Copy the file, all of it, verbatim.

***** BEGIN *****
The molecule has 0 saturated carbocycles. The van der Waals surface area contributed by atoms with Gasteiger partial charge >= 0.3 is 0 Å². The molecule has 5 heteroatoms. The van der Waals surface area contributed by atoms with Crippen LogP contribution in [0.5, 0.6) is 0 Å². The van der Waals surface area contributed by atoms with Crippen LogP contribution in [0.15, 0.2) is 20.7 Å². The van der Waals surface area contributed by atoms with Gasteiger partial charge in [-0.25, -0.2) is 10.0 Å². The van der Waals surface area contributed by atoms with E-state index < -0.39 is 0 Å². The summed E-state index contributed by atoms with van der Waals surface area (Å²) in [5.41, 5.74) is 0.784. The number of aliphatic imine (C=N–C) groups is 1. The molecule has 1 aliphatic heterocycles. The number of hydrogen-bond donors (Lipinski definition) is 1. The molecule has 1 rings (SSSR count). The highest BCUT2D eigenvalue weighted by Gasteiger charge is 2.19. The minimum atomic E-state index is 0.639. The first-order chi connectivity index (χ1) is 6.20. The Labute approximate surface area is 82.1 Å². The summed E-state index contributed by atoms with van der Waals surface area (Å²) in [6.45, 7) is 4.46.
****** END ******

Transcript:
The molecule has 0 saturated carbocycles. The van der Waals surface area contributed by atoms with Gasteiger partial charge >= 0.3 is 0 Å². The molecule has 5 heteroatoms. The van der Waals surface area contributed by atoms with Crippen LogP contribution in [0.5, 0.6) is 0 Å². The van der Waals surface area contributed by atoms with Crippen LogP contribution in [0.15, 0.2) is 20.7 Å². The van der Waals surface area contributed by atoms with Gasteiger partial charge in [-0.25, -0.2) is 10.0 Å². The van der Waals surface area contributed by atoms with E-state index < -0.39 is 0 Å². The summed E-state index contributed by atoms with van der Waals surface area (Å²) in [5.41, 5.74) is 0.784. The number of aliphatic imine (C=N–C) groups is 1. The molecule has 1 aliphatic heterocycles. The number of hydrogen-bond donors (Lipinski definition) is 1. The molecule has 1 rings (SSSR count). The highest BCUT2D eigenvalue weighted by Gasteiger charge is 2.19. The minimum atomic E-state index is 0.639. The first-order chi connectivity index (χ1) is 6.20. The Labute approximate surface area is 82.1 Å². The summed E-state index contributed by atoms with van der Waals surface area (Å²) in [6.45, 7) is 4.46.